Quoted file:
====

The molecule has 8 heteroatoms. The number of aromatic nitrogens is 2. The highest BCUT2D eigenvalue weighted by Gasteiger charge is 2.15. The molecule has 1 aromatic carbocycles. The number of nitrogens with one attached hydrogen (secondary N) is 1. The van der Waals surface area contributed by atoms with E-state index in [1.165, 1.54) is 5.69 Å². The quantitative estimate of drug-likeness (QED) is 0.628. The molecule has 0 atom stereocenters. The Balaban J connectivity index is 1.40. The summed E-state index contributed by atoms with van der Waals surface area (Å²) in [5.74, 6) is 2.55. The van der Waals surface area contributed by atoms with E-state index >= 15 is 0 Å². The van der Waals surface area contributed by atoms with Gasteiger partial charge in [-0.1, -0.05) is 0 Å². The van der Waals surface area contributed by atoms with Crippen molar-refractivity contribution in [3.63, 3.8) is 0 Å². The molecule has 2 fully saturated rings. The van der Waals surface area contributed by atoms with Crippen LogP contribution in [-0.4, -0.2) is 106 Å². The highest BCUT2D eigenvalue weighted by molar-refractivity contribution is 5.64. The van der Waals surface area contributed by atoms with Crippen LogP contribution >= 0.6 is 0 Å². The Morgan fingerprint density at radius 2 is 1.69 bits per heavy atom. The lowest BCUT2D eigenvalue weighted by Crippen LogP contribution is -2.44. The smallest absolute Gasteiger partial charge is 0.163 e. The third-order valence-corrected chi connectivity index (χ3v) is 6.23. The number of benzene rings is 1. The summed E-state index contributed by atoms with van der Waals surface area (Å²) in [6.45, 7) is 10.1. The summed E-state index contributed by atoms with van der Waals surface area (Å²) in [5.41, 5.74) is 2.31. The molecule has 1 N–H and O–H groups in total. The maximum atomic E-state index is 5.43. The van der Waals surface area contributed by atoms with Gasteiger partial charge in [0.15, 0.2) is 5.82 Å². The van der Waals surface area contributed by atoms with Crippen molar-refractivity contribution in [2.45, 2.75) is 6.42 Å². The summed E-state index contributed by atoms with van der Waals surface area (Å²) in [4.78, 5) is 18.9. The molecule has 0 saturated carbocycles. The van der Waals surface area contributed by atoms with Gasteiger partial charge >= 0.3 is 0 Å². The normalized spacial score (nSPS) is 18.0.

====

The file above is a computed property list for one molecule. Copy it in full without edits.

The molecule has 8 heteroatoms. The number of aromatic nitrogens is 2. The highest BCUT2D eigenvalue weighted by Gasteiger charge is 2.15. The molecule has 1 aromatic carbocycles. The number of nitrogens with one attached hydrogen (secondary N) is 1. The van der Waals surface area contributed by atoms with E-state index in [1.165, 1.54) is 5.69 Å². The quantitative estimate of drug-likeness (QED) is 0.628. The molecule has 0 atom stereocenters. The Balaban J connectivity index is 1.40. The summed E-state index contributed by atoms with van der Waals surface area (Å²) in [5.74, 6) is 2.55. The van der Waals surface area contributed by atoms with E-state index >= 15 is 0 Å². The van der Waals surface area contributed by atoms with Gasteiger partial charge in [-0.1, -0.05) is 0 Å². The van der Waals surface area contributed by atoms with Crippen molar-refractivity contribution in [3.63, 3.8) is 0 Å². The molecule has 2 fully saturated rings. The van der Waals surface area contributed by atoms with Crippen LogP contribution in [-0.4, -0.2) is 106 Å². The highest BCUT2D eigenvalue weighted by molar-refractivity contribution is 5.64. The van der Waals surface area contributed by atoms with Crippen LogP contribution >= 0.6 is 0 Å². The Morgan fingerprint density at radius 2 is 1.69 bits per heavy atom. The lowest BCUT2D eigenvalue weighted by Crippen LogP contribution is -2.44. The smallest absolute Gasteiger partial charge is 0.163 e. The third-order valence-corrected chi connectivity index (χ3v) is 6.23. The number of benzene rings is 1. The summed E-state index contributed by atoms with van der Waals surface area (Å²) in [6.45, 7) is 10.1. The summed E-state index contributed by atoms with van der Waals surface area (Å²) in [5.41, 5.74) is 2.31. The molecule has 1 N–H and O–H groups in total. The maximum atomic E-state index is 5.43. The van der Waals surface area contributed by atoms with Gasteiger partial charge in [0.15, 0.2) is 5.82 Å². The van der Waals surface area contributed by atoms with Crippen molar-refractivity contribution in [2.45, 2.75) is 6.42 Å². The summed E-state index contributed by atoms with van der Waals surface area (Å²) in [4.78, 5) is 18.9. The molecule has 0 saturated carbocycles. The van der Waals surface area contributed by atoms with Gasteiger partial charge >= 0.3 is 0 Å². The normalized spacial score (nSPS) is 18.0.